What Is the Treatment for Heartburn?
For the past few weeks, I've been having heartburn. It doesn't happen every day—but when it does it is mostly at night after dinner. I became worried, and so I searched online for learn about treatments for this uncomfortable condition.
What Does Heartburn Feel Like?
First off, let me just say that heartburn doesn't really have anything to do with the heart. It is a burning sensation you feel in the mid-section of the chest. The sensation is caused by stomach acid rising to the esophagus. This condition is also called acid reflux.
What Causes Heartburn?
The answer to this question is different from one person to another. Millions of people suffer from heartburn and in order to stop heartburn, you need to know the cause for each particular individual.
- Heartburn may be due to an underlying medical concern like ulcer or hernia.
- It may also be because of a problem in the esophagus. The lower esophageal sphincter (LES), a muscle around the bottom of the esophagus, may not be opening and closing as it should. Normally, the LES opens to allow food and fluid to go to the stomach and then closes again. When the LES becomes weak, it may allow stomach acid to flow back up to the esophagus resulting in heartburn.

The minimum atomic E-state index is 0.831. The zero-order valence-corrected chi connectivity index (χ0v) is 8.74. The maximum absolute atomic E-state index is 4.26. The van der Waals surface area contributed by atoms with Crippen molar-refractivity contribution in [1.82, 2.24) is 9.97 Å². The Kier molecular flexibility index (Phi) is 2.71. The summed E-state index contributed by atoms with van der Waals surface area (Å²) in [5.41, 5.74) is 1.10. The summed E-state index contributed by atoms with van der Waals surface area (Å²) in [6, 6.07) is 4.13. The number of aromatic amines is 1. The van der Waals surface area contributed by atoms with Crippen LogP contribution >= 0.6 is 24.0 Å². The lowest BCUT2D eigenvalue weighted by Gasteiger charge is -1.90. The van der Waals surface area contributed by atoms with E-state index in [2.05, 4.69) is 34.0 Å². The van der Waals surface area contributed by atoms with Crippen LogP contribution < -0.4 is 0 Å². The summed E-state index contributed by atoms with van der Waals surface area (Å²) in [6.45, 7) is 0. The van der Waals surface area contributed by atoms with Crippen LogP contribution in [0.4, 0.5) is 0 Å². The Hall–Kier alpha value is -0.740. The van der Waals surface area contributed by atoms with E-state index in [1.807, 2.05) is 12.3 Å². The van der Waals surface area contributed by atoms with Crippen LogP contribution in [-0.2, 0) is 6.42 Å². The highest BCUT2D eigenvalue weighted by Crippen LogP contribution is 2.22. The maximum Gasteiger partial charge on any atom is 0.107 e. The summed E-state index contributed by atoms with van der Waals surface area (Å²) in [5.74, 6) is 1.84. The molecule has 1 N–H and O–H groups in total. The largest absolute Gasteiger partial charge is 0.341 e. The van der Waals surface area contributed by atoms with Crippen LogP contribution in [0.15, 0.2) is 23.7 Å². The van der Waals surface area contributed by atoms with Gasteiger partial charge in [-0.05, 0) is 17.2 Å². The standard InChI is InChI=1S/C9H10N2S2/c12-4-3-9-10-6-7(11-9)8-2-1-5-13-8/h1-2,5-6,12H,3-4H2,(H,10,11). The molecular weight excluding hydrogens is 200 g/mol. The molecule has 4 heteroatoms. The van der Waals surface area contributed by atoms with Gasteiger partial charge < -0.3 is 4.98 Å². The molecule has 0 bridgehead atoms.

- Most often, heartburn is triggered by the type and amount of food or beverage a person eats.
- Lifesytle habits like smoking and drinking alcohol can weaken and damage the esophagus.
- Too much stress can cause you to feel sick in your stomach because of increased acid production.
- Excess pressure on the stomach, as in pregnant women, can cause the acid to move back up to the esophagus. This is also a common case with overweight persons. So, for some it is advisable to lose some pounds to stop heartburn. Not putting on tight clothing or bending over can also help to avoid heartburn.
- Certain medications can also trigger heartburn including aspirin, nonsteroidal anti-inflammatory drugs (NSAIDS) like ibuprofen and naproxen, and other medications for blood pressure, heart disease, arthritis and asthma.
What Can You Do to Stop Heartburn?
Knowing what causes your heartburn is the first step to finding heartburn relief. Here are some advice on what you can do when you experience heartburn:
1. Keep track of the date, time, severity, and length of time of the heartburn.
- If all of your attacks happen at night, then you're probably going to bed too soon after dinner. Lying down right after a meal can cause the acid needed for digestion to end up in the esophagus. Going to bed 2 to 3 hours after eating is recommended to give your stomach time to digest the food you ate.
- If that isn’t the case, perhaps your heartburn has something to do with your position when sleeping. Elevate your head and shoulders by a few inches. Sleeping on your left side or your stomach might also help. You can also try using those special pillows that help elevate your body to the right position.
2. Take note of what you ate. It would help you determine what types of foods are linked to your heartburn.
- Check the foods you noted down and see if you suspect any that triggered your heartburn.
- Eat other foods to see if that would cause heartburn.
Foods That Trigger Heartburn
The most common cause of heartburn is food. Eating too much of these foods can cause heartburn.
- Fried and fatty foods
- Sugar, caffeine, chocolates, and peppermint